Robert Kagan is an American historian, author, foreign-policy commentator, senior fellow at the Brookings Institution, and a contributing columnist for The Washington Post.
He is not what you would call a card-carrying Democrat. He served as a speech writer for George P. Shultz who was Secretary of State under Ronald Regan and Secretary of the Treasury and of Labour under Richard Nixon. Kegan has aimed pointed criticism at Hillary Clinton.
But, now Mr. Kagan is angry, really angry. He is mad at the leadership of the Republican Party in the United States of America. And on Tuesday he launched a full-throttled attack against the GOP in a Washington Post Op-Ed piece titled “Why we shouldn’t forgive the Republicans who sold their souls.” (https://www.washingtonpost.com/opinions/the-cowardly-gop-has-engineered-its-own-suicide/2016/10/11/ec585af8-8f22-11e6-a6a3-d50061aa9fae_story.html?tid=pm_pop_b&utm_term=.d57904b06f00)
Here are some excerpts from Mr. Kagan’s attack on the Republicans. I post them here, simply because he lays bear so cogently the craven hypocrisy and duplicity of what was once a great political party in the United States.
Not only has the party refused to save the country, but also it has proved too helpless, too incompetent and too craven even to save itself.
Republicans used to be able to call national security policy their strong suit. Can they still? All the tough young senators who railed at the Obama administration for its weakness on the world stage, how tough were they when it came to their own political skins? Not tough enough to take on Donald Trump, even though his foreign policy, such as it was, betrayed many core Republican principles and was in most respects far worse than President Obama’s.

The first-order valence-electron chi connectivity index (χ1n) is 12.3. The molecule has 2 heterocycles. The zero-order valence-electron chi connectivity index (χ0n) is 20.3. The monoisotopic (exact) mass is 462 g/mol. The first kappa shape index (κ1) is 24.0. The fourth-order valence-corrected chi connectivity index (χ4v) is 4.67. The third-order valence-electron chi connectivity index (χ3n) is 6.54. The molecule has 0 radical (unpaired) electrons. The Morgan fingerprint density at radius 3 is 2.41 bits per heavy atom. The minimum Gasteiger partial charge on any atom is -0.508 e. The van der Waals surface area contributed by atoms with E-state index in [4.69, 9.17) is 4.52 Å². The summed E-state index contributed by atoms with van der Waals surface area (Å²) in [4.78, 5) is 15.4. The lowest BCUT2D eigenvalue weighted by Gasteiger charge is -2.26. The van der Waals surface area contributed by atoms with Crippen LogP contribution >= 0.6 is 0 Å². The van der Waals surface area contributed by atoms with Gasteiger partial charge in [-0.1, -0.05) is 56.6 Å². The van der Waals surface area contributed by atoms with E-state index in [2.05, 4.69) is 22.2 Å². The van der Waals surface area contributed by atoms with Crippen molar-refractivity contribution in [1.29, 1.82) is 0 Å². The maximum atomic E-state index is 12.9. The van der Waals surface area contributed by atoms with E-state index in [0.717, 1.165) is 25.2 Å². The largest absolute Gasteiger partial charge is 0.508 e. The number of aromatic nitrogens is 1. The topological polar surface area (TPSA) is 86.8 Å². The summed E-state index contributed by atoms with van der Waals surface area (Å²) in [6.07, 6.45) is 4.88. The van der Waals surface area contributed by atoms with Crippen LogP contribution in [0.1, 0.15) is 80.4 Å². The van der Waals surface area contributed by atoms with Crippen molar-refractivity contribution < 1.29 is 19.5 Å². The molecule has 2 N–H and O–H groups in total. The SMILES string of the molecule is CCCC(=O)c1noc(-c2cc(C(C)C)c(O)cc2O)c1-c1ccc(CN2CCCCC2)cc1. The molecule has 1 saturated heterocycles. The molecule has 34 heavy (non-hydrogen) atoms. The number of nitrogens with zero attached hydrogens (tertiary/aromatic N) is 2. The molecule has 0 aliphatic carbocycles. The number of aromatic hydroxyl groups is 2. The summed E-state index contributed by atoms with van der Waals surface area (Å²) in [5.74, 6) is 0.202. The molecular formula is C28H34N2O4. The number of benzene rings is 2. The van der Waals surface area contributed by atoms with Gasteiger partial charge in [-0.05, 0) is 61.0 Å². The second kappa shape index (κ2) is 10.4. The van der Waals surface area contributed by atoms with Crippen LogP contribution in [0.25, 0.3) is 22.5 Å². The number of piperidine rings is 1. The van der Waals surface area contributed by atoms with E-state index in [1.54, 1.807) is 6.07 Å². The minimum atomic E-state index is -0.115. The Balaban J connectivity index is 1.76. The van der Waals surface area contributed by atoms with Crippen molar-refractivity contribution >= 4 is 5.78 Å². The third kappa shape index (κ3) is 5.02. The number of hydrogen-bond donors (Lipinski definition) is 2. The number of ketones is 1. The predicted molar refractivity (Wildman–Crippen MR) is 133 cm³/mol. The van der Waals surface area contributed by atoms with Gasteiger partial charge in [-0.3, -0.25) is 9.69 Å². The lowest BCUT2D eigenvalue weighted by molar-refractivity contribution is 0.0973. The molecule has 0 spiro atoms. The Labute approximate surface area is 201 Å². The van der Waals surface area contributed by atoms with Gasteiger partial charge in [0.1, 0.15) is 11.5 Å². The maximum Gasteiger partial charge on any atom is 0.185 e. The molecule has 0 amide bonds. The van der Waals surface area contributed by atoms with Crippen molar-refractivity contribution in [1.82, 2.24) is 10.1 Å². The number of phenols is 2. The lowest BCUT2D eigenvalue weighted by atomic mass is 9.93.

After years of railing against the Obama administration’s “reset,” the leading Republican spokesmen on this issue said little and did nothing when their own nominee spoke admiringly of Russian President Vladimir Putin and when his closest advisers were discovered to be intimately connected to the Kremlin and found to be lobbyists for Putin’s puppets in Ukraine or Gazprom’s pipeline plans. They were silent when Trump went so far as to urge the Russian intelligence services to hack Hillary Clinton’s emails.
These are the political leaders who are supposed to stand up to the world’s real strongmen in Moscow and Beijing. Yet they did not stand up to this bullying would-be authoritarian when all he could do was steal away a few of their voters. They would not risk five points in their primary campaigns to stop this man from becoming commander in chief. They were willing to damage U.S. national interests, as they define them, to avoid a close race. These are the men and women to whom we should entrust the nation’s welfare?
…whatever one may think of the relative merits of the two parties, at least this much can be said: In this election cycle, it has been the Republicans, not their opponents, who have worked, and are still working, to hand the country over to someone who they know in their hearts would be a disaster for the nation’s security.